Because I cannot make sketches occur on these pages, you will need to do this for yourself as part of reading. I’ve inserted diagrams in the sidebar to help a little.

Sketch y= x (5-x).

First we will look at the traditional first step with integration, __the area under a curve,__ in the general form as drawn in the sidebar. You just sketched a negative quadratic, which crosses the x-axis at 0 and 5 and is symmetrical between these points. Draw two vertical lines close together from the x-axis to meet the curve. This is an

__; I will call this 'a little strip' and I encourage you to draw one whenever you have an integration to do (one of a kind, anyway). Your element has width dx and length (height) of y, so the area of the element is ydx, if we assume that the strip is so narrow we can treat it as a rectangle, not a trapezium. then the integration is ∫ydx = ∫ 5x-x2 dx = [5x2/2 - x3/3] for 0≤x≤5, or 125/2-125/3 = 125/6 square units.__

*element of area*The general formula for area is ∫ydx, but you could draw the strip across the page and do ∫xdy.

**Exercise**:

1 Find the area under 3x+4y=24, which is a 6-8-10 triangle. Do both ∫ydx, for 0≤x≤8 AND do ∫xdy for 0≤y≤6, just to show that the process works.

2 Find the area under one cycle of the curve y=sin x. i.e. 0≤x≤180º (or π, depending on your choice of units). The integral of sine is negative cosine.

3 Hard: draw x²+y²=r² in the positive quadrant. Draw a little slice of area and try to do ∫ydx.

Do a substitution of x=cosθ, y = sinθ, so dx=-sinθdθ.

Show that this makes ∫ydx become ∫ sin2θdθ and this is true for 0≤θ≤π/2. No, I didn’t lose a minus sign, because I reversed the limits of integration.

Attempt to integrate sin2θ by using cos2θ = 1-2sin2θ. This should show that the area of the quadrant is πr²/4, so the area of the circle is πr². That is a proof of that formula.

Go back to your sketch of y=x(5-x). Imagine we are going to __ rotate this area around the x-axis,__ to gain a sort of discus shape. The little strip will become a disk. of radius y and thickness dx. Ther is a poor diagram in teh sidebar. The area of the disk is obviously πy² and the thickness is still dx, so the element of volume is πy²dx and the integration, for 0≤x≤5,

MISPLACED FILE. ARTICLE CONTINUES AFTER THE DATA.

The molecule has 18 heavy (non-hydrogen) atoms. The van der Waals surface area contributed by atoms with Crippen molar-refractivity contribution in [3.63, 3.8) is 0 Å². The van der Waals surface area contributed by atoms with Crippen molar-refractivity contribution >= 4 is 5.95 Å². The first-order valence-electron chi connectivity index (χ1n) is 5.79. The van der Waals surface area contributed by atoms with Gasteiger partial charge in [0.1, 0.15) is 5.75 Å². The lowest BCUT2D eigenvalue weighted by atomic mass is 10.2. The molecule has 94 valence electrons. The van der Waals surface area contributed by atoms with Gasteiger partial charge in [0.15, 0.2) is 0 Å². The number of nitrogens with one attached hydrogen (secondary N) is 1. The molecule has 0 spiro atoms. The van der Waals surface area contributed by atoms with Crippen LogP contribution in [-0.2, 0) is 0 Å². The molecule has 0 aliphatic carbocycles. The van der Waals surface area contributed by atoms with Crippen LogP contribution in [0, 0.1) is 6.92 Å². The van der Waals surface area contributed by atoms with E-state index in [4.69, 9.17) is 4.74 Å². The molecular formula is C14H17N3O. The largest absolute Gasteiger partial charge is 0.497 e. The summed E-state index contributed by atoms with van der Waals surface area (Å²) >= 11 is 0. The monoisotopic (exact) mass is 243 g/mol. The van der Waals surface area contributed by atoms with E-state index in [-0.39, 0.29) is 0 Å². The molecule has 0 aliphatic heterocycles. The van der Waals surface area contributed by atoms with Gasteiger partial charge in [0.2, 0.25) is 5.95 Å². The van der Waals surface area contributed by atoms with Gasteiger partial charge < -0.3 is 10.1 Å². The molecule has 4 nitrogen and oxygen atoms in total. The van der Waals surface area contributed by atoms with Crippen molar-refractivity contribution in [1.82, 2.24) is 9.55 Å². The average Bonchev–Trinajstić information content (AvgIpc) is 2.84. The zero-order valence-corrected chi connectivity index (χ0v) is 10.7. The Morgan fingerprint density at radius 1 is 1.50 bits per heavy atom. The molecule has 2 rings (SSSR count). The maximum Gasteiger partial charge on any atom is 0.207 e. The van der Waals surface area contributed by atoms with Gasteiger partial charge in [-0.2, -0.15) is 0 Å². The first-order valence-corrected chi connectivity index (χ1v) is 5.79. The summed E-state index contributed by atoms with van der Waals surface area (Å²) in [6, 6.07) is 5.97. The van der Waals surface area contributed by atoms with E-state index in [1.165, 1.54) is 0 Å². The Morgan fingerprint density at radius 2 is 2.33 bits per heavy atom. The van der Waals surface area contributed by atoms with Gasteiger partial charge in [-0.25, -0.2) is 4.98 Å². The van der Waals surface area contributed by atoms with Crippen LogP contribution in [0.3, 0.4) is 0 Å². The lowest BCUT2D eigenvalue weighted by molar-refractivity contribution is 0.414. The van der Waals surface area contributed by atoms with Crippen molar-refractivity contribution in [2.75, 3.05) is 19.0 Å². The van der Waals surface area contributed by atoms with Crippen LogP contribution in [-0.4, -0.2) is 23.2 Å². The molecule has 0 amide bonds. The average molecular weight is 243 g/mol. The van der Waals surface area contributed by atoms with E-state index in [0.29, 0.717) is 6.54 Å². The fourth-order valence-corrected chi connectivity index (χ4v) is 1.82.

∫ πy²dx = π ∫ x²(5-x)² dx = π ∫ 25x² - 20x³ + x⁴ dx

= π [25x³/3 - 20x⁴/4+ x⁵5] = 5⁵π (1/3 - 1 + 1) = 5⁵ π/3 cubic units.

Exercise:

4 The volume generated by spinning x2+y²=r² around the x-axis for 0≤x≤r is relatively easy. You are looking for 2πr³ / 3 because this is a hemisphere.

5 What about the ellipsoidal equivalent? Try rotating 4x²+9y²=36 around the x-axis.

6 Check that the circle in Q4 could be rotated around the y-axis to produce the same result. Now do the similar rotation for the ellipsoid and the result should be similar (but different, a swap of letters), since the axes of the ellipsoid are different.

Return once more to y=x(5-x). Draw a little section of the arc of the curve. Again, small diagram in teh sidebar. Oh dear, this looks difficult: how long is it? Might it be ds or dl? If it is ds, would ds² = dx² + dy² ? Then the arc length for 0≤x≤5 is ∫ds = ∫ √(dx² + dy²) Which looks formidable. Multiply this by dx/dx and get ∫ √(1+ (dy/dx)²) dx.... really.

Now look at the formula for the curve we’re looking at and see that dy/dx = 5-2x, so ∫ds = ∫(26-20x+4x²)dx which you can integrate and evaluate to 46⅔……. go on, do it.

7 Easy: draw an arc length on the circle and call ds = r dθ. Integrate for θ between 0 and π/2 and multiply the integral by four to have the perimeter of the circle. Proof of formula.

8 Hard: start from ∫ √(1+ (dy/dx)²) dx. Substitute as for Q3, apply some trig rules and gain the same result. This is about the upper limit of C4 on Edexcel, but nowhere near the limit on CIE or MEI, where the necessary integration is a learned standard.

9 Hard: Mechanics and Further Maths: A cricket ball is hit from ground level at 45º across a level pitch and its initial speed is 20m/s. How far does the ball travel horizontally? How far does it travel *along the curve*? Next time someone asks how far you can throw a ball, or kick one, will you modify your answer?

Sketch y²=x+4, a parabola, for the positive quadrant only, intercepts at 4 and 2. Draw a horizontal strip and treat this as an element with weight; write down the turning moment of the weight measured form the y-axis; the weight is (µg x dy) and the moment is that (µgxdy),(x/2) because the centre of mass is in the middle of the rectangular strip. Substitute expression in y for the x; add these up (integrate); I have

µg/2 ∫x²dy = µg/2 ∫(y²-4)² dy = µg/2 [y⁵/5 - 8y³/3 + 16y] and 0≤y≤2, so 8 ^{8}/_{15} unlessiI made errors. This is the total moment, equal to the total weight (times) position of centre of mass. Now the total area is [y³/3-4y] by integration, so if the centre of mass is at X, then the weight is µg 5⅓ and X is at x=8/5.

10 Find the y co-ordinate of the centre of mass of the parabolic lamina.

DJS 20130220